No deal on 1% sales tax increase to fund local dispatch

RBC | The idea of a sales tax to pay for local dispatch is dead in the water, at least for this year.

Commissioners heard unanimous support for keeping dispatch local Monday and Tuesday, and one community member suggested the idea of a sales tax. With the deadline for adding such a question to this year’s ballot just days away, both the Town of Meeker and Town of Rangely met with the commissioners to discuss the idea Thursday evening via teleconference.

The county’s legal representation, attending by telephone, told participants “the two towns are at absolute opposite ends of the spectrum” on the matter, which leaves everything, including dispatch, vulnerable as commissioners head into 2021 budget prep with a projected shortfall of $2.3 million.

Rangely Mayor Andy Shaffer stated their board had convened at 6 p.m. and had already voted unanimously not to have a sales tax increase. The board felt the commissioner should make cuts “like all of us would do in our personal lives,” rather than ask the voters for a tax increase.

Meeker Mayor Kent Borchard asked about the basis, and whether it was the 70/30 split of the funding that would be an issue.

“We didn’t talk about the split a lot,” Shaffer replied, “but the way it all came back, all of this happened way too quick. We understand the big picture, but there’s no definition right now on how any of these cutbacks would be made.”

Borchard asked if there was a legal reason not to go forward with the sales tax increase after Shaffer’s input. “If legally we can go forward with the county and Meeker sales tax increase we should do it. It benefits both.”

“All of this happened way too quick.”

Rangely Mayor Andy Shaffer

County sales and use tax administrator Deb Morlan (whose position is one of four on the chopping block this budget season) spoke up, saying there would be no way to exclude Rangely from a county resolution. “We are one taxing jurisdiction with 3 separate distributions. If the county passes a sales tax resolution countywide, everybody would be contributing to this. We cannot pass a county sales tax increase and exclude the town of Rangely.”

County attorney Todd Starr stated they felt they could legally go forward with the ballot question without Rangely’s approval on the matter, meaning Rangely would be required to pay the 1% sales tax if the ballot question passed, regardless of whether their board had approved it or not.

“So the question is now, does the county want to move forward with a sales tax of its own or does the county want to look at making budget cuts and everything is on the table at that point,” Starr stated.

Borchard asked the commissioners to let the people decide with a ballot question.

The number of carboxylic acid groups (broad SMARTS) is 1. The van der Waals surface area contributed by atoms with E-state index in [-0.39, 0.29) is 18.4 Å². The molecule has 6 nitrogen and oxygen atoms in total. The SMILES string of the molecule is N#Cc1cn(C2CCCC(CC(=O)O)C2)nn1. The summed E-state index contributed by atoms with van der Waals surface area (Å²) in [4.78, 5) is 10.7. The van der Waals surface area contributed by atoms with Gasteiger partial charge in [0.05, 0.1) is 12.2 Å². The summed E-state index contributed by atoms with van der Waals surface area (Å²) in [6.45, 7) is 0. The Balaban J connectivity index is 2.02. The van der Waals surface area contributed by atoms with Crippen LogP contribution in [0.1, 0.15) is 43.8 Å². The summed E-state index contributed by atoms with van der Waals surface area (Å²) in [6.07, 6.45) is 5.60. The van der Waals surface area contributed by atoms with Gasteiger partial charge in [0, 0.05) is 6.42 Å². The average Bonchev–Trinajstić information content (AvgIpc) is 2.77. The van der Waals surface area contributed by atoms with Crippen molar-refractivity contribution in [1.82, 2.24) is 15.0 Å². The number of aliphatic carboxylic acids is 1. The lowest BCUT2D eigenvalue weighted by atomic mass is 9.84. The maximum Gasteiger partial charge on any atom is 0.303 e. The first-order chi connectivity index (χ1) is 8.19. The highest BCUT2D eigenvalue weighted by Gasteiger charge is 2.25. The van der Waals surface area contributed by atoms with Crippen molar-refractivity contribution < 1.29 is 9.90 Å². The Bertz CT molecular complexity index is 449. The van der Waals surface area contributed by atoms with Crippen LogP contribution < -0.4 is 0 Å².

Shaffer stated Rangely is, “in 100% support of RBC Dispatch and Rangely Dispatch; that’s not what this is about.”

Commissioner Jeff Rector stated he felt it would be better to hold off until next year. “Let’s put it to the people next year, when we have some time to really make this thing right.”

RBC Sheriff Anthony Mazzola, attending by phone, said, “I agree 100%. No decision needs to be made today. It’s not going to hurt to wait at least one more year to make this decision, so it’s not rushed and we present it correctly and we let the people vote on it. Put on the brakes, everybody step back and evaluate and we’ll make a much wiser decision for the people.” 

Shaffer agreed.

Addressing Rector, Borchard asked, “Can I take what you said to mean you’re going to fully fund RBC Communications for 2021?” Rector stated, “well, we’re going to ask for your support in that as well. Everything is on the table, so we’re going to ask for that.”

“Everything is on the table.”

County Attorney Todd Starr and Commissioner Jeff Rector

Borchard replied, “As long as your comment that you’ll submit it [a ballot question] next year means you’re not going to close this year, we are on board with that, as well.”

The Town of Meeker board continued discussion after the commissioners and the Town of Rangely left the conference call. Discussion focused primarily on what sort of support–or how much of it–Rector was referring to, as well as the county’s $40 million reserves. $24 million are in CCITF, which is for capital projects, and approximately $17 million are in reserves in the general fund. $11 million, or 12 months of operating expenses, must be kept in the fund per county policy.

Commissioners maintain no budget decisions have been made. A letter, which was posted to the county website and will be mass-mailed to county residents in the coming weeks, states in part, “Although dipping into our reserve funds sounds easier, we plan to do what is best to protect Rio Blanco County’s future by taking steps in the right direction as soon as possible.”

A “County News” posting from the county’s public information officer states, “The Rio Blanco County Board of County Commissioners always welcome ideas, input, and suggestions from employees and community members on how to best move forward. For meeting schedules and to sign up for notifications, please visit  The Commissioners can be reached by email at”

Communications with public officials may be subject to open records requests due to the Colorado Open Records Act.

You can listen to the full meeting in the video link at the top of this post. Headphones are recommended, as call quality is not optimal.

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